Male Contraceptive Shows Success in Animal Model

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Male contraceptive
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Triptonide, a natural compound found in a Chinese herb, works as a safe and effective male contraceptive in animal models.

A rising population possess multiple challenges for a community. Such as depletion of natural resources, climate change, and an increase in pandemics. Therefore, countries facing overpopulation often seek effective birth control methods. To not only avert the risk of a rising population, but also unplanned pregnancies. However, it seems the responsibility of preventing a pregnancy relies solely on women; a majority of birth control methods only target women. In contrast, male contraceptive options include a condom invented hundreds of years ago, and the invasive vasectomy. Both of which, men are often hesitant to employ.

In 2016, researchers abandoned a trial looking into effective male contraceptive options because of a concern for associated side-effects. The side-effects? Acne, mood swings, and changes in body weight. In comparison, female contraceptive pills can lead to nausea or vomiting, headaches, breast pain, weight gain, dizziness, vaginal infections, increased risk of some cancers, and much more.

There are no non-hormonal male contraceptives currently on the market despite decades of efforts toward the development of ‘male pills’

study authors

Therefore, there is a need for an effective non-hormonal male contraceptive that will likely help men share some of the responsibility of preventing pregnancies.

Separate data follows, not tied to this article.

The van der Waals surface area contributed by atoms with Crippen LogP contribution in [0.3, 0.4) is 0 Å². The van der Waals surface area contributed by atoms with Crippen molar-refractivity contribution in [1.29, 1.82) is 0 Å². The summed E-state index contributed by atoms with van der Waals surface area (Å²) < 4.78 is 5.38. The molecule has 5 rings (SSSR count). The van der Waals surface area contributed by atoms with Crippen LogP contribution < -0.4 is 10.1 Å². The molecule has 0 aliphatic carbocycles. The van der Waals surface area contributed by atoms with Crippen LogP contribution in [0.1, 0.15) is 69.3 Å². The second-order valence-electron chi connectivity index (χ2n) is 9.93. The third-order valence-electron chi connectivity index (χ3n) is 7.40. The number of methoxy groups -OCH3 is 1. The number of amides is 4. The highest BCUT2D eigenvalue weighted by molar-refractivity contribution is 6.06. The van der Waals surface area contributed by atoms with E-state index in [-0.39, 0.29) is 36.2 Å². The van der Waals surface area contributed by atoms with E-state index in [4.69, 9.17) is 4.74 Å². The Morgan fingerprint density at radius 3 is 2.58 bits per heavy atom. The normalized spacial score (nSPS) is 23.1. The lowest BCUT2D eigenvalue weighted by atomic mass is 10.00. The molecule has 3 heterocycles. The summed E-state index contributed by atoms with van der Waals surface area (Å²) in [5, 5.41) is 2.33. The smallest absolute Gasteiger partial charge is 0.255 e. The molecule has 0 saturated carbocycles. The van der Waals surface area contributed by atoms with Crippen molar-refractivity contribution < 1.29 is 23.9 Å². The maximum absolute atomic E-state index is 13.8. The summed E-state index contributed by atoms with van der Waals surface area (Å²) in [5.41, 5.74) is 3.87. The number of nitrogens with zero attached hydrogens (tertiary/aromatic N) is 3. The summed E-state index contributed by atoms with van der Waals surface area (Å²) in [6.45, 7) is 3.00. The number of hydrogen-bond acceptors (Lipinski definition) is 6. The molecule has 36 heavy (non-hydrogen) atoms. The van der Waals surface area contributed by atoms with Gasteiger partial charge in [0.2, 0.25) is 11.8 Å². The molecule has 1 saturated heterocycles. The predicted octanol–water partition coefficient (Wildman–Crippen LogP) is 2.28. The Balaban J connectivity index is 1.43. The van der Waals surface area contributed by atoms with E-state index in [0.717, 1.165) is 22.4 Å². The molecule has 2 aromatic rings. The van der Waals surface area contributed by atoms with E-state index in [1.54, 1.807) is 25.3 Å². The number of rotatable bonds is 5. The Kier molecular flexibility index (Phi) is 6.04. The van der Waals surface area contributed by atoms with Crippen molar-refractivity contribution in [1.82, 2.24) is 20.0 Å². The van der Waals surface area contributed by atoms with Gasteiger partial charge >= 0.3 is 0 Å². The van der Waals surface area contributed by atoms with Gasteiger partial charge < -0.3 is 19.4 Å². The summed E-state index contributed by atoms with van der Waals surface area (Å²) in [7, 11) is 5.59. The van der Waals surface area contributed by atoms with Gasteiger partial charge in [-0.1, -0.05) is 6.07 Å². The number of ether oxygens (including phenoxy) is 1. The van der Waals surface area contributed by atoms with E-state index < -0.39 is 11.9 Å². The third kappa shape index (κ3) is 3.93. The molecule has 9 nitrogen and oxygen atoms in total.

No Toxic Side Effects

Triptonide is a natural compound found in the Chinese herb, ‘thunder duke vine’ (Tripterygium Wilfordii). Since 2000, researchers have investigated the use of triptonide as a potential male contraceptive due to its ability to lower sperm production.

According to a recent study published in the journal Nature Communications, the compound exerts its effects by targeting late spermiogenesis. Researchers administered a single daily dose of triptonide to mice and 12 adult male monkeys. Within 3-4 weeks in mice and 5-6 weeks in monkeys, researchers noticed sperm deformation. Additionally, fertility returned 4-6 weeks after cessation of the compound.

The lack of toxic side effects with both short- and long-term use makes triptonide a promising option for a male contraceptive. This was confirmed by taking samples from the blood and organs of the animals. However, further evaluation and human trials are required before it is approved for use.

Reference:

Chang, Z., Qin, W., Zheng, H. et al. Triptonide is a reversible non-hormonal male contraceptive agent in mice and non-human primates. Nat Commun 12, 1253 (2021). https://doi.org/10.1038/s41467-021-21517-5

Wang, L et al. Zhongguo yi xue ke xue yuan xue bao. Acta Academiae Medicinae Sinicae vol. 22,3 (2000): 223-6.

Roth, M Y et al. “Male hormonal contraception: looking back and moving forward.” Andrology vol. 4,1 (2016): 4-12. doi:10.1111/andr.12110

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